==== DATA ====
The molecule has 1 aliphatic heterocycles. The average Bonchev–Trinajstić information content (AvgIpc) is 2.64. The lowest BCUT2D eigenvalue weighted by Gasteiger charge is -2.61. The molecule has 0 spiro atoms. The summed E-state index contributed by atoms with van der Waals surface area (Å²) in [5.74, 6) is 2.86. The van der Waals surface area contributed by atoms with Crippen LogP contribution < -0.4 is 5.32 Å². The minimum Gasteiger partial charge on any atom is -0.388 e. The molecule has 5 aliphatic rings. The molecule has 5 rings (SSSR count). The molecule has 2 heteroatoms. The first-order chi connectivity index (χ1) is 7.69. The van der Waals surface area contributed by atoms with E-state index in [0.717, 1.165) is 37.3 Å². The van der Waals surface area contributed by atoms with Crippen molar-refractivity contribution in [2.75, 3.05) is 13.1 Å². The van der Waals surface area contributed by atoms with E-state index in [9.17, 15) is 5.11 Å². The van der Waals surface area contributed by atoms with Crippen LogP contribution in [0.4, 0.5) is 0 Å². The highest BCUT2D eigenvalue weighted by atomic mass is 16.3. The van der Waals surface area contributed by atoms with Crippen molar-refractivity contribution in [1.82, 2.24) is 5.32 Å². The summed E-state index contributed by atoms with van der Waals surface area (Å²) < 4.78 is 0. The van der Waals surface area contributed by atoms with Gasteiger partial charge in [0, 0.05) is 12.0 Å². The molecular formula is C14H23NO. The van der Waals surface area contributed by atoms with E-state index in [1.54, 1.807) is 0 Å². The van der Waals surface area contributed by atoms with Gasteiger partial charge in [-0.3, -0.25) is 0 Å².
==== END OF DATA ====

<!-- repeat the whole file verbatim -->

The molecule has 1 aliphatic heterocycles. The average Bonchev–Trinajstić information content (AvgIpc) is 2.64. The lowest BCUT2D eigenvalue weighted by Gasteiger charge is -2.61. The molecule has 0 spiro atoms. The summed E-state index contributed by atoms with van der Waals surface area (Å²) in [5.74, 6) is 2.86. The van der Waals surface area contributed by atoms with Crippen LogP contribution < -0.4 is 5.32 Å². The minimum Gasteiger partial charge on any atom is -0.388 e. The molecule has 5 aliphatic rings. The molecule has 5 rings (SSSR count). The molecule has 2 heteroatoms. The first-order chi connectivity index (χ1) is 7.69. The van der Waals surface area contributed by atoms with E-state index in [0.717, 1.165) is 37.3 Å². The van der Waals surface area contributed by atoms with Crippen molar-refractivity contribution in [2.75, 3.05) is 13.1 Å². The van der Waals surface area contributed by atoms with E-state index in [9.17, 15) is 5.11 Å². The van der Waals surface area contributed by atoms with Crippen LogP contribution in [0.4, 0.5) is 0 Å². The highest BCUT2D eigenvalue weighted by atomic mass is 16.3. The van der Waals surface area contributed by atoms with Crippen molar-refractivity contribution in [1.82, 2.24) is 5.32 Å². The summed E-state index contributed by atoms with van der Waals surface area (Å²) < 4.78 is 0. The van der Waals surface area contributed by atoms with Gasteiger partial charge in [0, 0.05) is 12.0 Å². The molecular formula is C14H23NO. The van der Waals surface area contributed by atoms with E-state index in [1.54, 1.807) is 0 Å². The van der Waals surface area contributed by atoms with Gasteiger partial charge in [-0.3, -0.25) is 0 Å².